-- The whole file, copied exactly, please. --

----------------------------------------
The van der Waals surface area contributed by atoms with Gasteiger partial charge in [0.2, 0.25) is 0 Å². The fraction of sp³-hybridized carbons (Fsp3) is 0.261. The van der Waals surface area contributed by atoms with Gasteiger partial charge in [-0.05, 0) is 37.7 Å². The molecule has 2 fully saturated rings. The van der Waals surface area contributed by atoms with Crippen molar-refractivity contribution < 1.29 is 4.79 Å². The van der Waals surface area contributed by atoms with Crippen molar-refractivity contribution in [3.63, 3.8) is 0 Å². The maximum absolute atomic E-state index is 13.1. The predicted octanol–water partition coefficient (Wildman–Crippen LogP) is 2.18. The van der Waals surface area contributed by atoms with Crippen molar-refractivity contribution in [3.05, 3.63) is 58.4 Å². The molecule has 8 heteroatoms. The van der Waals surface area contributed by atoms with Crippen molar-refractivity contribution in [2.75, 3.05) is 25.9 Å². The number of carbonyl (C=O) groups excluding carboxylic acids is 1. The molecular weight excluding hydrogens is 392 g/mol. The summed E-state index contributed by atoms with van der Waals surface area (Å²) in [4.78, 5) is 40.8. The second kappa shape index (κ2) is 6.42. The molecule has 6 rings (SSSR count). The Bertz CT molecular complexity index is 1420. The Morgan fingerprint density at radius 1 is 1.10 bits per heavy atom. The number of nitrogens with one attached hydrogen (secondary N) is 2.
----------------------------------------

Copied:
The van der Waals surface area contributed by atoms with Gasteiger partial charge in [0.2, 0.25) is 0 Å². The fraction of sp³-hybridized carbons (Fsp3) is 0.261. The van der Waals surface area contributed by atoms with Gasteiger partial charge in [-0.05, 0) is 37.7 Å². The molecule has 2 fully saturated rings. The van der Waals surface area contributed by atoms with Crippen molar-refractivity contribution < 1.29 is 4.79 Å². The van der Waals surface area contributed by atoms with Crippen molar-refractivity contribution in [3.63, 3.8) is 0 Å². The maximum absolute atomic E-state index is 13.1. The predicted octanol–water partition coefficient (Wildman–Crippen LogP) is 2.18. The van der Waals surface area contributed by atoms with Crippen molar-refractivity contribution in [3.05, 3.63) is 58.4 Å². The molecule has 8 heteroatoms. The van der Waals surface area contributed by atoms with Crippen molar-refractivity contribution in [2.75, 3.05) is 25.9 Å². The number of carbonyl (C=O) groups excluding carboxylic acids is 1. The molecular weight excluding hydrogens is 392 g/mol. The summed E-state index contributed by atoms with van der Waals surface area (Å²) in [4.78, 5) is 40.8. The second kappa shape index (κ2) is 6.42. The molecule has 6 rings (SSSR count). The Bertz CT molecular complexity index is 1420. The Morgan fingerprint density at radius 1 is 1.10 bits per heavy atom. The number of nitrogens with one attached hydrogen (secondary N) is 2.